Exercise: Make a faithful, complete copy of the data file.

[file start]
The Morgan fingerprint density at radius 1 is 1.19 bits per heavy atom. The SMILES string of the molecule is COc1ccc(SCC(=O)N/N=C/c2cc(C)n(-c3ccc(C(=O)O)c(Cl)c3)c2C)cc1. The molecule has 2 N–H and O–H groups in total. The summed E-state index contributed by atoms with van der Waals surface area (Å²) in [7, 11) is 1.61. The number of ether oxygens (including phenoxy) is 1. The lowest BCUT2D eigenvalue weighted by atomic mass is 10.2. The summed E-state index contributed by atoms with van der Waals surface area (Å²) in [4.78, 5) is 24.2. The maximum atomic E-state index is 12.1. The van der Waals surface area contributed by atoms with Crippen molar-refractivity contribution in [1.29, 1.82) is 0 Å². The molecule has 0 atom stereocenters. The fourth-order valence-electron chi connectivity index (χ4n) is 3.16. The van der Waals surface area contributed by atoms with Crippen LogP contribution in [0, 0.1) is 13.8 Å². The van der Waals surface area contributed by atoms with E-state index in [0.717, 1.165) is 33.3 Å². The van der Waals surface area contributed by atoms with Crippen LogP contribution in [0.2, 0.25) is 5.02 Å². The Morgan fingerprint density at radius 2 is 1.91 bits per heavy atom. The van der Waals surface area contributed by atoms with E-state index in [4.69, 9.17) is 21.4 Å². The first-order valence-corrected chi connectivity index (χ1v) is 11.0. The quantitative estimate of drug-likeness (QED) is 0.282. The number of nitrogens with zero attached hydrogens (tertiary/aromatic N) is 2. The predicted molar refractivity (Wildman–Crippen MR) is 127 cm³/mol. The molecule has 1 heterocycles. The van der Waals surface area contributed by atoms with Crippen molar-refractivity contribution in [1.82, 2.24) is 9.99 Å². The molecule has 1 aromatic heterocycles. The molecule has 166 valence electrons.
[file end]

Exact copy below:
The Morgan fingerprint density at radius 1 is 1.19 bits per heavy atom. The SMILES string of the molecule is COc1ccc(SCC(=O)N/N=C/c2cc(C)n(-c3ccc(C(=O)O)c(Cl)c3)c2C)cc1. The molecule has 2 N–H and O–H groups in total. The summed E-state index contributed by atoms with van der Waals surface area (Å²) in [7, 11) is 1.61. The number of ether oxygens (including phenoxy) is 1. The lowest BCUT2D eigenvalue weighted by atomic mass is 10.2. The summed E-state index contributed by atoms with van der Waals surface area (Å²) in [4.78, 5) is 24.2. The maximum atomic E-state index is 12.1. The van der Waals surface area contributed by atoms with Crippen molar-refractivity contribution in [1.29, 1.82) is 0 Å². The molecule has 0 atom stereocenters. The fourth-order valence-electron chi connectivity index (χ4n) is 3.16. The van der Waals surface area contributed by atoms with Crippen LogP contribution in [0, 0.1) is 13.8 Å². The van der Waals surface area contributed by atoms with E-state index in [0.717, 1.165) is 33.3 Å². The van der Waals surface area contributed by atoms with Crippen LogP contribution in [0.2, 0.25) is 5.02 Å². The Morgan fingerprint density at radius 2 is 1.91 bits per heavy atom. The van der Waals surface area contributed by atoms with E-state index in [4.69, 9.17) is 21.4 Å². The first-order valence-corrected chi connectivity index (χ1v) is 11.0. The quantitative estimate of drug-likeness (QED) is 0.282. The number of nitrogens with zero attached hydrogens (tertiary/aromatic N) is 2. The predicted molar refractivity (Wildman–Crippen MR) is 127 cm³/mol. The molecule has 1 heterocycles. The van der Waals surface area contributed by atoms with Crippen molar-refractivity contribution in [1.82, 2.24) is 9.99 Å². The molecule has 1 aromatic heterocycles. The molecule has 166 valence electrons.